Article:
Stimulus check update: Biden considers plan to send $1,400 only to the hardest hit

President Joe Biden is considering narrowing the pool of people who would be eligible for the next round of stimulus checks, lowering income levels for those who would get a $1,400 check from the government, The Washington Post is reporting.

>> Read more trending news

Biden along with some Democratic lawmakers are open to limiting the $1,400 direct payment to individuals earning under $50,000, with $2,800 going to married couples who earn under $100,000, the Post reported.

Biden told Democrat leaders in the House and Senate Wednesday in a private meeting that he would consider using a lower income level to target direct payments to the people who need them most.

“Maybe we can — I think we can better target that number,” Biden said, according to a source at the meeting who spoke to The New York Times on the condition of anonymity. “I’m OK with that.”

Sen. Chris Coons, D-Delaware, confirmed to reporters Wednesday that a conversation about a more targeted payment had taken place.

“We did have a conversation about the direct payments and how those might be modified in a way to ensure they’re targeted,” Coons said.

While Biden suggested he would be OK with targeting the payments, many Democrats are not.

“There’s a real sense that there’s real consequences of going small, there’s real consequences of allowing stalling,” Sen. Ron Wyden, D-Ore., said of the idea of using lower income levels to determine who would be eligible for the payments. Wyden is the incoming Senate Finance Committee chairman.

Other Democrats have expressed support for sticking with the income levels used to determine who received the first two direct payment checks.

“Congress must pursue a bold and robust course of action. It makes no sense to pinch pennies,” Senate Majority Leader Chuck Schumer, D-New York, said Monday.

Since his election, Biden has said he wants a COVID relief bill that has bipartisan support, but a growing number of Republicans have said that the price tag on Biden’s plan -- $1.9 trillion – is too high.

Sen. Rob Portman, R-Ohio, told CNN on Sunday that individuals earning less than $50,000 and families earning less than $100,000 should be the only ones seeing direct payments from the U.S. government.

“With regard to the direct payments, we think they should be much more targeted. $50,000 cap for individuals as an example. $100,000 for a family,” said Portman. “And right now, if you look at the administration’s plan, you can have a family with three kids to make it almost $300,000 a year getting a check, and many of these people have had no impact from COVID. In fact, some are doing quite well, others are struggling. Let’s focus on those who are struggling.”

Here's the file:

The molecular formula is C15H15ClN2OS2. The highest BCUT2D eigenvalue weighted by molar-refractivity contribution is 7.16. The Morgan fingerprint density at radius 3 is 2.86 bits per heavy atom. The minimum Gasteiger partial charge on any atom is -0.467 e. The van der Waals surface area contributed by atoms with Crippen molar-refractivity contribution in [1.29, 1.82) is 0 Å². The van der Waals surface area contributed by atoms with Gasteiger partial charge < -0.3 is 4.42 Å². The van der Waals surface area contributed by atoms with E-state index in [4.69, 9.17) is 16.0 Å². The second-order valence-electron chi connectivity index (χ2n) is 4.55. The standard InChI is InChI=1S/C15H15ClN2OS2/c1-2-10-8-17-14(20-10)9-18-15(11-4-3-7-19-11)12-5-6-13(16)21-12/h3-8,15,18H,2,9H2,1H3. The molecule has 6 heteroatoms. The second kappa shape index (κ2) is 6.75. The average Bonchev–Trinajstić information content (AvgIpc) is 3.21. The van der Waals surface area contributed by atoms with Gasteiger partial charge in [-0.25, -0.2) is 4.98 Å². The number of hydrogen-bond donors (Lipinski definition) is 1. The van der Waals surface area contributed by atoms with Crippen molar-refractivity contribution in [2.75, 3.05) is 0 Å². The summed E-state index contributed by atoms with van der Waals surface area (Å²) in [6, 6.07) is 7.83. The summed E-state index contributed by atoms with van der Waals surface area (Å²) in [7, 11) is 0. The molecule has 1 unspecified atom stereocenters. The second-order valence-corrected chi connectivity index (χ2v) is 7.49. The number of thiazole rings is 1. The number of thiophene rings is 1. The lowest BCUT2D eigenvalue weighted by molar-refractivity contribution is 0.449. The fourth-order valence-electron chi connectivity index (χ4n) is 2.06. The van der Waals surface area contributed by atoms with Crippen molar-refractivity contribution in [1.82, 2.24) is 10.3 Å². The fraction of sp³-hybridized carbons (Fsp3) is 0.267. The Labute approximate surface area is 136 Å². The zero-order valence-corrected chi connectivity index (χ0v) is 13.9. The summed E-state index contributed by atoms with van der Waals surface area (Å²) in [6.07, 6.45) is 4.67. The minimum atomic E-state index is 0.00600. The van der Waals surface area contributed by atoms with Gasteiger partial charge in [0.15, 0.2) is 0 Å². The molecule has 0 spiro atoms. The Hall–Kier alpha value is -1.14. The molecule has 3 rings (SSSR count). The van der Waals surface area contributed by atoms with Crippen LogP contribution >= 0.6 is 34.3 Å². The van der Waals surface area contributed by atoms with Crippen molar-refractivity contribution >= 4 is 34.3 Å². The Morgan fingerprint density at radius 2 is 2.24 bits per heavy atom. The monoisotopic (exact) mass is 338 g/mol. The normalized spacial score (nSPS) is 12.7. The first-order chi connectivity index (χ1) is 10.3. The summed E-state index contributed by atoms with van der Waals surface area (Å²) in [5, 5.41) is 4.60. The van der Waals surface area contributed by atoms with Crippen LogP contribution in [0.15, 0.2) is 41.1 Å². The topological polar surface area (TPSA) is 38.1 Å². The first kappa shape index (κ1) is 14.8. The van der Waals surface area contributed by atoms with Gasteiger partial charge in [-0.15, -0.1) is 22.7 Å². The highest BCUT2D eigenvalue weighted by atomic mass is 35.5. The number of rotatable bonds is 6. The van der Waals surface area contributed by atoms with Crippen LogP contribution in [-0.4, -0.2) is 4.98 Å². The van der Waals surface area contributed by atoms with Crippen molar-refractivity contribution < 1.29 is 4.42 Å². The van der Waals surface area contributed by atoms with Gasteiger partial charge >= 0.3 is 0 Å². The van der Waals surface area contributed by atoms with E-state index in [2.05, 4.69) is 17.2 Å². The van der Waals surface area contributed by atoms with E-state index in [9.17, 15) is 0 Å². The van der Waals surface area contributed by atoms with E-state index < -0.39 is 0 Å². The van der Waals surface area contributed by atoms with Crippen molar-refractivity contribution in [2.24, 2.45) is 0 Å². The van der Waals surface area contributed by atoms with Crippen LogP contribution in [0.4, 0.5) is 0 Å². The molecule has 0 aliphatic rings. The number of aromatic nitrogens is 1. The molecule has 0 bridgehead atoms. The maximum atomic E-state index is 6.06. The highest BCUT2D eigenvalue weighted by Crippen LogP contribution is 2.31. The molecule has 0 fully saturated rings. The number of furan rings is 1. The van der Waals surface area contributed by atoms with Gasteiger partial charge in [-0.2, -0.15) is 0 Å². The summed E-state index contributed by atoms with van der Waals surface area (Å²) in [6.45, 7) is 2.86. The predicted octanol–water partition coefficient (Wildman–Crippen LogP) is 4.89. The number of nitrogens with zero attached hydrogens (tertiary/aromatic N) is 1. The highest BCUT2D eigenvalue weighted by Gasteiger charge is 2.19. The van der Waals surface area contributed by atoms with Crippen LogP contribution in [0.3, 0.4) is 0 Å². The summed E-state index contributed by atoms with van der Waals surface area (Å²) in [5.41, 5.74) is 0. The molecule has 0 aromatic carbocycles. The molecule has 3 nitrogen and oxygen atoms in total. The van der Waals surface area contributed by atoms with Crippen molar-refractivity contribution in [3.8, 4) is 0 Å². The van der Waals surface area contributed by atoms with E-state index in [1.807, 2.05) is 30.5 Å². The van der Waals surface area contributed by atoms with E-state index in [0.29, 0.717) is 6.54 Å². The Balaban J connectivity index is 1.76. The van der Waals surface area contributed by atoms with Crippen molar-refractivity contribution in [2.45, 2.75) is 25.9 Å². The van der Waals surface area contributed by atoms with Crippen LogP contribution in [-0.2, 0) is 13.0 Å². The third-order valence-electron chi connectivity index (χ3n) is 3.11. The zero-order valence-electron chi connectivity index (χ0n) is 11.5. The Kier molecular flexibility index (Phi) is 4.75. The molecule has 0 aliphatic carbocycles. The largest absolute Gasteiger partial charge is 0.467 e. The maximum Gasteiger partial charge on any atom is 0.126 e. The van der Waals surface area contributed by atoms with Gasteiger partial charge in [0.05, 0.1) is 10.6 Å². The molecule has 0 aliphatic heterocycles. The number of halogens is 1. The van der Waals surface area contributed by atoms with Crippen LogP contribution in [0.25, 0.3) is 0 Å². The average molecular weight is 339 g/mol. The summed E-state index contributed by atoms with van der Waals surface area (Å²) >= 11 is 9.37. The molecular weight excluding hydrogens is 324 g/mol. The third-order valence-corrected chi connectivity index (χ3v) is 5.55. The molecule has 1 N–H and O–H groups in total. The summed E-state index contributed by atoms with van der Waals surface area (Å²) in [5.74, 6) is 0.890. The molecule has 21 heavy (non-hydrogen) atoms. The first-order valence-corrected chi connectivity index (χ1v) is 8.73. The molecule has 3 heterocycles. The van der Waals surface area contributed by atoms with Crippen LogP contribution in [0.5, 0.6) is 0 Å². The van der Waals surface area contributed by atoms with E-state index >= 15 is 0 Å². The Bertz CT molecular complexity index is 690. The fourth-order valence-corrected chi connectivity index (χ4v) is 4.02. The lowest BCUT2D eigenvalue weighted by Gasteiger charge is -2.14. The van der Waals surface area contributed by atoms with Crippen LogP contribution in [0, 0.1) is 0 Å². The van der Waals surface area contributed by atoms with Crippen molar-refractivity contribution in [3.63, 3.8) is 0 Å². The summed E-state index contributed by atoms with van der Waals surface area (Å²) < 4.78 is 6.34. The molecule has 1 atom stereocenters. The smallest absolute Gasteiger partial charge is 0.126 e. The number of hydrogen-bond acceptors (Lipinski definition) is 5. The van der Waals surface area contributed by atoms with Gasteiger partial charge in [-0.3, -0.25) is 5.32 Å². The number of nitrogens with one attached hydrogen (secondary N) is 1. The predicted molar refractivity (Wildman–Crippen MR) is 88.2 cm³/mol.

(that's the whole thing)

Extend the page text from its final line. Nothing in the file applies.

A group of 10 GOP senators met with Biden Monday to pitch a plan that would send payments of up to $1,000 to individuals earning less than $50,000 a year. Only those whose annual income was $40,000 or below would get the full $1,000 amount.

Biden, who promised during the Georgia Senate runoff campaign to send $2,000 to Americans should the Democrats win the two Senate seats, told House and Senate Democrats Wednesday that he would consider a deal with Republicans to negotiating on parts of the nearly $2 trillion spending plan.

Senate Minority Leader Mitch McConnell, R-Kentucky, said Democrats “seem desperate to make their first act in power the same kind of massive, partisan, poorly targeted borrowing spree that permanently wounded the last Democratic presidency right out of the gate.”

The first steps in getting a stimulus package up for a vote came Tuesday when both House and Senate Democrats initiated the reconciliation process, a way to speed up passage of the package. Under the reconciliation process, the bill could pass both chambers on a simple majority vote, meaning if all the Democrats voted for the plan, it could pass without a Republican voting for it.

Under the new plan, who would get a $1,400 payment?

Individuals earning up to $50,000 would get a $1,400 payment. Heads of household earning up to $75,000 would also get a $1,400 payment. Married couples who earn up to $100,000 would get a $2,800 payment.

Under the potential Democratic plan, parents of children would also receive an additional $1,400 per child. So if you are a family of four who makes less than $100,000 a year, you would receive a $5,600 payment.